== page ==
The design eye position, also known as eye datum or design eye reference point (DERP) is one of the key aspects of cockpit design. It is used to size the cockpit windows and defne the location of all the controls, displays and instruments.
Some aircraft manufacturers provide reference points which the pilot uses while making the seat adjustments. These reference points could be e.g. two balls affixed to the glare shield which the pilot must line up visually. In a two-pilot aircraft the reference points could be formed by three balls in a triangle and each pilot would adjust the seat until the respective reference balls line up. The intent is to have the seat adjusted so that the eyes of the pilot are at the optimum location for visibility, inside and outside the cockpit, as well as in the correct position for access to the cockpit switches and knobs.
When the pilots are properly seated and aligned with the eye reference point, they will have adopted the optimum position to operate the aircraft because they will:
- have all of the instruments and displays on the front panel are in their feld of view.
- be able to reach and operate all of the aircraft’s controls through their full range of motion or deﬂection with their seat harness fastened.
- have an optimal feld of view through the cockpit’s windows to see what is around them outside the aircraft.
- maintain the best cut-off angle that will provide the longest visual segment. This is especially important to get visual references during Low Visibility Operations.
- have an optimal view of the heau-up display (HUD), if one is installed.
Regulations require that aircraft manufacturers provide a means which will aid the pilots to position themselves with precision and allowing them to have the best point of view from their seat.
EASA CS 25.773 and FAA FAR 25.773 state that for nonprecipitation conditions, the following apply:
- Each pilot compartment must be arranged to give the pilots a sufficiently extensive, clear, and undistorted view, to enable them to safely perform any manoeuvres within the operating limitations of the aeroplane, including taxiing, take-off, approach and landing.
- Each pilot compartment must be free of glare and reflection that could interfere with the normal duties of the minimum flight crew. This must be shown in day and night flight tests under nonprecipitation conditions.
EASA CS 25.777 and FAA FAR 25.777 state that "The controls must be located and arranged, with respect to the pilots' seats, so that there is full and unrestricted movement of each control without interference from the cockpit structure or the clothing of the minimum flight crew when any member of this flight crew from 1.58 m (5ft 2 inches) to 1·91 m (6ft 3 inches) in height, is seated with the seat belt and shoulder harness (if provided) fastened."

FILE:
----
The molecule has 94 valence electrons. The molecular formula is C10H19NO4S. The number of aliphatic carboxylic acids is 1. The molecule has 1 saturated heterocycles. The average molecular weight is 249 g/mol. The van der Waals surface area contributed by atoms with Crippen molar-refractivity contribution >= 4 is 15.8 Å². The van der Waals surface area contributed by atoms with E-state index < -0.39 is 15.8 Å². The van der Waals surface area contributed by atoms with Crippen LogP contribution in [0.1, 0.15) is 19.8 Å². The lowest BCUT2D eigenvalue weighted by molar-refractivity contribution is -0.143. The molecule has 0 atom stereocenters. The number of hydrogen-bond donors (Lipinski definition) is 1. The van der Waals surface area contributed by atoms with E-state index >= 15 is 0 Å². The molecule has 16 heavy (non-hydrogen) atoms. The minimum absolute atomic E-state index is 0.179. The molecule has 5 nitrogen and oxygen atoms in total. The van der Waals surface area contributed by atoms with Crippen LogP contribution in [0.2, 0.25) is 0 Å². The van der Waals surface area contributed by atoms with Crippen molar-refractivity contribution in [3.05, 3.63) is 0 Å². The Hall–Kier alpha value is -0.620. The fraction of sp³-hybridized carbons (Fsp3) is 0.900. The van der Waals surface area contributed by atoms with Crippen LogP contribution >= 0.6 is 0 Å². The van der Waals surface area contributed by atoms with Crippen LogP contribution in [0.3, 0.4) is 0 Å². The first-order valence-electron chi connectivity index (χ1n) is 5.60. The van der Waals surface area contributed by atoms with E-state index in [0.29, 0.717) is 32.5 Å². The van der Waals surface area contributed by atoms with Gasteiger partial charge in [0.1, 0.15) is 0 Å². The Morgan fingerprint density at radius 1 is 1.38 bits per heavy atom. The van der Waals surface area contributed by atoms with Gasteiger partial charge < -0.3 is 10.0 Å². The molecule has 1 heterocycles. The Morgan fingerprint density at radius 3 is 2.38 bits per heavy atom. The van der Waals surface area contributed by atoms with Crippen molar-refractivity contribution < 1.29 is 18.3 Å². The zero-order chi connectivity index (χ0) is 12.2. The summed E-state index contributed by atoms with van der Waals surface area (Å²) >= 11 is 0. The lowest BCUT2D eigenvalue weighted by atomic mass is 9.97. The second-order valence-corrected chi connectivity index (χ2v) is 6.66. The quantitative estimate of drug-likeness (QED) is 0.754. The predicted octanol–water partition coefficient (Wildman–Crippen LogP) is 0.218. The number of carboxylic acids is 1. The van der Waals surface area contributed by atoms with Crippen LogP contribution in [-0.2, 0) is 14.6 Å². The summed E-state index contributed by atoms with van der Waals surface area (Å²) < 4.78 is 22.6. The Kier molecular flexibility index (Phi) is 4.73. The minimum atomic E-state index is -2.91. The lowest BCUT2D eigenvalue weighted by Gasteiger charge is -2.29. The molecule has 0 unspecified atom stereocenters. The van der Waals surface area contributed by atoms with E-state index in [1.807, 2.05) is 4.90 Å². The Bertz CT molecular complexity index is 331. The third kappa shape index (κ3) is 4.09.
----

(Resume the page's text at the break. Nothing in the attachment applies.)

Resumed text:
A pilot seated in a position that is too low may experience the following:
- having diffculties to reach all of the system controls located on overhead panel.
- reduced situational awareness on the ground which may increase the risk of collision with airbridges, buildings, ground support vehicles or other aircraft on the ramp.
- inaccurate perception of the flight path during the final approach.
- have a blind area, reducing the cut-off angle and thus limiting the visual segment.
If seat position that is too high, the possible effects can be:
- inaccurate perception of the flight path during final approach
- impaired view of the instrument panel and in some cases, upper PFD and ND hidden from view
- operating the rudder pedals through their full range would be more diffcult
Position Adjustment and Best Practices
The ﬂight crew must adjust their seating position before the aircraft moves, typically before the pushback or engine start.
General adjustment procedure:
- Adjust the seat longitudinal and vertical position to align the eye-level with the eye reference indicator and also check that the glareshield does not obstruct the view the upper PFD and ND.
- Adjust the armrest to a position where the hand can grip the sidestick naturally without stretching the forearm and with a straight wrist. If the armrest is correctly adjusted, the forearm should rest comfortably on the armrest and the pilot will only need to move their hand and fngers to give the appropriate inputs to the sidestick.
- Adjust the pedals position using the adjustment lever. Ensure the pedals can be moved through their full range of motion.
Towards the end of a ﬂight, especially for long sectors, the pilot’s position may change due to muscle fatigue often causing them to adopt a position that is lower than at the beginning of the ﬂight. Therefore it is recommended to re-adjust the seating position before commencing the approach.
During the cruise ﬂight phase where the pilots’ eye level alignment is not as critical, pilots may adjust their seat to be out of the eye reference point position for increased comfort. To be able to face any unexpected situation, pilots should still ensure that they can reach all of the ﬂight controls and their view of the control panels is not impaired.